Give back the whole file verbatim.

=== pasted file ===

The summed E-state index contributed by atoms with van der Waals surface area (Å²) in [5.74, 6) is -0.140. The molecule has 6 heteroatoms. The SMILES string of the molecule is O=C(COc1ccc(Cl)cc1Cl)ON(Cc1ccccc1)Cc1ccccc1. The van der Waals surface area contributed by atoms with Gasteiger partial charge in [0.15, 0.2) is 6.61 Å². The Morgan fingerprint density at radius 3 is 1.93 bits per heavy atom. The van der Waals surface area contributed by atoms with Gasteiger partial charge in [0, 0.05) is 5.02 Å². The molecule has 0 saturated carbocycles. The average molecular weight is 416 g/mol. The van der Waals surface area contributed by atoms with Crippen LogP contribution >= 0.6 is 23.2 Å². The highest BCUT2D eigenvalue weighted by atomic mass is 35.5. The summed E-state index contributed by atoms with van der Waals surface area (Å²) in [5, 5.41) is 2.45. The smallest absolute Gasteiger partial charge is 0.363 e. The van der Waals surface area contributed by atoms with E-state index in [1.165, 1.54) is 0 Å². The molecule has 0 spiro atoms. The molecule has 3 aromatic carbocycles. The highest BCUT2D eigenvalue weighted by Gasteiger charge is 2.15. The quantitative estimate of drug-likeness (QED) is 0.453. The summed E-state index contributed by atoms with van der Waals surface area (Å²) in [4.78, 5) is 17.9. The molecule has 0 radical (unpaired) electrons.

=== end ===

The summed E-state index contributed by atoms with van der Waals surface area (Å²) in [5.74, 6) is -0.140. The molecule has 6 heteroatoms. The SMILES string of the molecule is O=C(COc1ccc(Cl)cc1Cl)ON(Cc1ccccc1)Cc1ccccc1. The van der Waals surface area contributed by atoms with Gasteiger partial charge in [0.15, 0.2) is 6.61 Å². The Morgan fingerprint density at radius 3 is 1.93 bits per heavy atom. The van der Waals surface area contributed by atoms with Gasteiger partial charge in [0, 0.05) is 5.02 Å². The molecule has 0 saturated carbocycles. The average molecular weight is 416 g/mol. The van der Waals surface area contributed by atoms with Crippen LogP contribution >= 0.6 is 23.2 Å². The highest BCUT2D eigenvalue weighted by atomic mass is 35.5. The summed E-state index contributed by atoms with van der Waals surface area (Å²) in [5, 5.41) is 2.45. The smallest absolute Gasteiger partial charge is 0.363 e. The van der Waals surface area contributed by atoms with E-state index in [1.165, 1.54) is 0 Å². The molecule has 0 spiro atoms. The molecule has 3 aromatic carbocycles. The highest BCUT2D eigenvalue weighted by Gasteiger charge is 2.15. The quantitative estimate of drug-likeness (QED) is 0.453. The summed E-state index contributed by atoms with van der Waals surface area (Å²) in [4.78, 5) is 17.9. The molecule has 0 radical (unpaired) electrons.